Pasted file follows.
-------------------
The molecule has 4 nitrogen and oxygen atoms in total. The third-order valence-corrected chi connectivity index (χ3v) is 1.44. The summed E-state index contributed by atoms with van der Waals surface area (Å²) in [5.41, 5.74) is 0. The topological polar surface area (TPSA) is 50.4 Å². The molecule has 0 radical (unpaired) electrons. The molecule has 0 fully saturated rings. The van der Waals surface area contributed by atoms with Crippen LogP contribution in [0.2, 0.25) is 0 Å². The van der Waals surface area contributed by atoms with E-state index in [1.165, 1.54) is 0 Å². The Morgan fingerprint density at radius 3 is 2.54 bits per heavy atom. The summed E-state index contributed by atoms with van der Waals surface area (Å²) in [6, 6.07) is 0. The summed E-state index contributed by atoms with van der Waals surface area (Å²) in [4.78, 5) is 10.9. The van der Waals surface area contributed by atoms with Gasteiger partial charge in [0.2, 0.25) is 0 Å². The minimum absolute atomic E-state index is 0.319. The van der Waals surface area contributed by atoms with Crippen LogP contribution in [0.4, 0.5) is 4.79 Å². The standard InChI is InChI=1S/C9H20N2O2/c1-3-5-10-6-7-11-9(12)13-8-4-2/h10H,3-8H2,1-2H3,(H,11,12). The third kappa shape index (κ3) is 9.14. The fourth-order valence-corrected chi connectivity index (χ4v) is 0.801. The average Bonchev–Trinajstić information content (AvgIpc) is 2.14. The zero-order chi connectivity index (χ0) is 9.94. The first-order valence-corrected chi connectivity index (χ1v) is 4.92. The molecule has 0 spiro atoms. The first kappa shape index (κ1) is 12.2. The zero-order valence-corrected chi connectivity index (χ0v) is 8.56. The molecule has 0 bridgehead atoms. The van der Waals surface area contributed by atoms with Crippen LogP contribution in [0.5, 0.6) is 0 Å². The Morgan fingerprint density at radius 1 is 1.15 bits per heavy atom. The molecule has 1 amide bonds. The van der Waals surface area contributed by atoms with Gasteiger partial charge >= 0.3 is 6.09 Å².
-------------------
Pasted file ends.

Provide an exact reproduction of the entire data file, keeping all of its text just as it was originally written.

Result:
The molecule has 4 nitrogen and oxygen atoms in total. The third-order valence-corrected chi connectivity index (χ3v) is 1.44. The summed E-state index contributed by atoms with van der Waals surface area (Å²) in [5.41, 5.74) is 0. The topological polar surface area (TPSA) is 50.4 Å². The molecule has 0 radical (unpaired) electrons. The molecule has 0 fully saturated rings. The van der Waals surface area contributed by atoms with Crippen LogP contribution in [0.2, 0.25) is 0 Å². The van der Waals surface area contributed by atoms with E-state index in [1.165, 1.54) is 0 Å². The Morgan fingerprint density at radius 3 is 2.54 bits per heavy atom. The summed E-state index contributed by atoms with van der Waals surface area (Å²) in [6, 6.07) is 0. The summed E-state index contributed by atoms with van der Waals surface area (Å²) in [4.78, 5) is 10.9. The van der Waals surface area contributed by atoms with Gasteiger partial charge in [0.2, 0.25) is 0 Å². The minimum absolute atomic E-state index is 0.319. The van der Waals surface area contributed by atoms with Crippen LogP contribution in [0.4, 0.5) is 4.79 Å². The standard InChI is InChI=1S/C9H20N2O2/c1-3-5-10-6-7-11-9(12)13-8-4-2/h10H,3-8H2,1-2H3,(H,11,12). The third kappa shape index (κ3) is 9.14. The fourth-order valence-corrected chi connectivity index (χ4v) is 0.801. The average Bonchev–Trinajstić information content (AvgIpc) is 2.14. The zero-order chi connectivity index (χ0) is 9.94. The first-order valence-corrected chi connectivity index (χ1v) is 4.92. The molecule has 0 spiro atoms. The first kappa shape index (κ1) is 12.2. The zero-order valence-corrected chi connectivity index (χ0v) is 8.56. The molecule has 0 bridgehead atoms. The van der Waals surface area contributed by atoms with Crippen LogP contribution in [0.5, 0.6) is 0 Å². The Morgan fingerprint density at radius 1 is 1.15 bits per heavy atom. The molecule has 1 amide bonds. The van der Waals surface area contributed by atoms with Gasteiger partial charge >= 0.3 is 6.09 Å².